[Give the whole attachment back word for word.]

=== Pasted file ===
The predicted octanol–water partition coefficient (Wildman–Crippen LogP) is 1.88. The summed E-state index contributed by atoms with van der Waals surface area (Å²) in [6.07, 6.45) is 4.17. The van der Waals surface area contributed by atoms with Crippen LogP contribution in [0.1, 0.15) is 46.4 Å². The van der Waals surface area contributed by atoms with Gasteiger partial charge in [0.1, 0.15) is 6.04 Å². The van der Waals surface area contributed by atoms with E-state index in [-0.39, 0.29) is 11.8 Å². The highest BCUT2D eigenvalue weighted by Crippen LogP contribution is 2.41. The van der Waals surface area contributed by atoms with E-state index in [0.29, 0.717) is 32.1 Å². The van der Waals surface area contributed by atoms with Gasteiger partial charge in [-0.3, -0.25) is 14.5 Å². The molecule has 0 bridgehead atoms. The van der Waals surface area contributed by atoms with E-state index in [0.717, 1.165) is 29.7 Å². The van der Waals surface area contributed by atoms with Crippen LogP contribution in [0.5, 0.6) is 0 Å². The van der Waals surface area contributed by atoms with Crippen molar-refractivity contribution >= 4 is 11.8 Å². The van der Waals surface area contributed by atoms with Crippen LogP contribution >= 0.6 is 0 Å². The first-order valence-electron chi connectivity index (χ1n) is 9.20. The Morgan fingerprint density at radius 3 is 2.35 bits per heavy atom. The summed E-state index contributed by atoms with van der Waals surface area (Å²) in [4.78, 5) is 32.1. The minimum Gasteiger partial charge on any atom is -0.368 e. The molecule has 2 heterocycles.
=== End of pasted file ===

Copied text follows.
The predicted octanol–water partition coefficient (Wildman–Crippen LogP) is 1.88. The summed E-state index contributed by atoms with van der Waals surface area (Å²) in [6.07, 6.45) is 4.17. The van der Waals surface area contributed by atoms with Crippen LogP contribution in [0.1, 0.15) is 46.4 Å². The van der Waals surface area contributed by atoms with Gasteiger partial charge in [0.1, 0.15) is 6.04 Å². The van der Waals surface area contributed by atoms with E-state index in [-0.39, 0.29) is 11.8 Å². The highest BCUT2D eigenvalue weighted by Crippen LogP contribution is 2.41. The van der Waals surface area contributed by atoms with E-state index in [0.29, 0.717) is 32.1 Å². The van der Waals surface area contributed by atoms with Gasteiger partial charge in [-0.3, -0.25) is 14.5 Å². The molecule has 0 bridgehead atoms. The van der Waals surface area contributed by atoms with E-state index in [0.717, 1.165) is 29.7 Å². The van der Waals surface area contributed by atoms with Crippen LogP contribution in [0.5, 0.6) is 0 Å². The van der Waals surface area contributed by atoms with Crippen molar-refractivity contribution >= 4 is 11.8 Å². The van der Waals surface area contributed by atoms with Crippen LogP contribution >= 0.6 is 0 Å². The first-order valence-electron chi connectivity index (χ1n) is 9.20. The Morgan fingerprint density at radius 3 is 2.35 bits per heavy atom. The summed E-state index contributed by atoms with van der Waals surface area (Å²) in [4.78, 5) is 32.1. The minimum Gasteiger partial charge on any atom is -0.368 e. The molecule has 2 heterocycles.